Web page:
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Fresh Dates on the Stem - When can we eat them?

A couple weeks ago we purchased some fresh yellow dates on the stem; they were hard. I left them on the counter, yet they are still hard and yellow; they have not turned a translucent brown yet, although they have begun to slightly wrinkle.

Someone advised us to eat them as they are purchased. I tried them, eating the outer skin and all around the pit. They have a bitterness about them, but there is an underlying sweetness that is addictive. I also like the crunch! I keep wanting to eat more, but I am just not sure they are ready.

When can they safely be eaten? If they are a bit bitter, will my stomach talk to me later?

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  1. I've been wondering the same thing, but here's my experience.

    I've eaten one a day every day this week and had no stomach problems even though the first two were very underripe. I don't think bitter is the right word; more like astringent the way an underipe banana is.

    They do get sweeter over time, but not very quickly at all.

    Today I ate one around the white part surrounding the seeds. That is, just the yellowy skin part, no fluffy white part. That seemed to cut down on the unpleasant taste and enhance that addictive sweetness.

    3 Replies
    1. re: Pei

      Pei -- your description is quite accurate! It is a likable astringency, rather than a bitterness.

      How long will it take them to really sweeten? Does the caloric count change as they ripen?

      Are they only available at this time of year? It seems that only now am I seeing them in some of the markets, so they are either in season or just becoming more available to us????

      Thanks for any information.

      1. re: liu

        I've had mine since last Wednesday and the skins are just beginning to turn a dull, darker yellow. They're not even really translucent yet. I'll keep you posted if they get really sweet.

        Sorry, don't have other answers for you but will try to remember to ask!

    2. I bought some atleast 3, maybe even 4 weeks ago. I kept wanting to use them in a salad - like a corn salad or couscous salad with chili-lime dressing - while they were still firm, but never got around to it. So I've just been eating them, 3 or 4 at a time as they soften, with some delicious grana padano. After almost a month, I still have 8-10 that haven't softened all the way. They will get brown (a pale brown) over time and the skin will get papery translucent and easy to peel off. They will slide off the seed even, with the slightest tug. By then all the astringent qualities will be gone though. If yours are already wrinkly, I don't know how appealing that texture would be in a salad.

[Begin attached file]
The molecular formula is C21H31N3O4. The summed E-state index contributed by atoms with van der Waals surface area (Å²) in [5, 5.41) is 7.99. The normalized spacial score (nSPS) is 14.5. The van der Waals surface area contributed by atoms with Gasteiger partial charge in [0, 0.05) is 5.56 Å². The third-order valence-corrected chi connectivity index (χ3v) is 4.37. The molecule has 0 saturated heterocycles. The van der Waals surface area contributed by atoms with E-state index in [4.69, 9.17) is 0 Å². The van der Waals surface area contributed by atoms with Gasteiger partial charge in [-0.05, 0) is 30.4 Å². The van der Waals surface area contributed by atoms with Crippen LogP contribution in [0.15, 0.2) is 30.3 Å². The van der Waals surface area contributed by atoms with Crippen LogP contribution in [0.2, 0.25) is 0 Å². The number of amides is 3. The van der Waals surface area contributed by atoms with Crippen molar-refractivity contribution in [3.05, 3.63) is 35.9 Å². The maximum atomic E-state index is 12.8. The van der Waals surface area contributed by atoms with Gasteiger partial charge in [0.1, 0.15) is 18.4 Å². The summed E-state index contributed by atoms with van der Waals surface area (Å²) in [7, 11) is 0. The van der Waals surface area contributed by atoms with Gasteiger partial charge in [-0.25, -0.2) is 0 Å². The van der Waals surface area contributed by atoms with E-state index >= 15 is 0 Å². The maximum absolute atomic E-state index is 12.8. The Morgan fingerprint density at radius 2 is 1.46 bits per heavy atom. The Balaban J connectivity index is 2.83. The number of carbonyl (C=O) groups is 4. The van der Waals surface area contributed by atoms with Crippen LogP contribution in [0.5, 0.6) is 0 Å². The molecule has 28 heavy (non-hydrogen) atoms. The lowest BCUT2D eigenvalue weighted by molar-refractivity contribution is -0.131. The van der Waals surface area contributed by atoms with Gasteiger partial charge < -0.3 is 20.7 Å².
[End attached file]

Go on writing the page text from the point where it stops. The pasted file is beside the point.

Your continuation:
3 Replies
      1. re: sweetTooth


        I am patient as you are suggesting, but they are good as they are even in their premature state; if I munch a few a day, I will probably end up with one or two that make it all the way to their ultimate sweetness!

        I will buy more. Are they seasonal? How long is the season?

        1. re: liu


          No idea at all regarding length of the season, if any. Just saw them at my local farmer's market for the first time when I bought them. I can ask the farmer if I see her again. I did ask her if people cook with them and she hadn't heard of it, but saw my point about using in a salad. I am surprised you found the skin to have less of an aftertaste - my experience was the reverse. I'll try another tonight and confirm. Not that it matters, since you like them anyway! :)

          1. re: sweetTooth

            I will toss a few with our salad tonight...thanks for the idea!

      2. liu,
        just by chance, I had a similar experience and did not know what to do with the fresh, yellow dates I bought.
        I stumbled on this web site and was surprised to note that nobody had any real advice for you.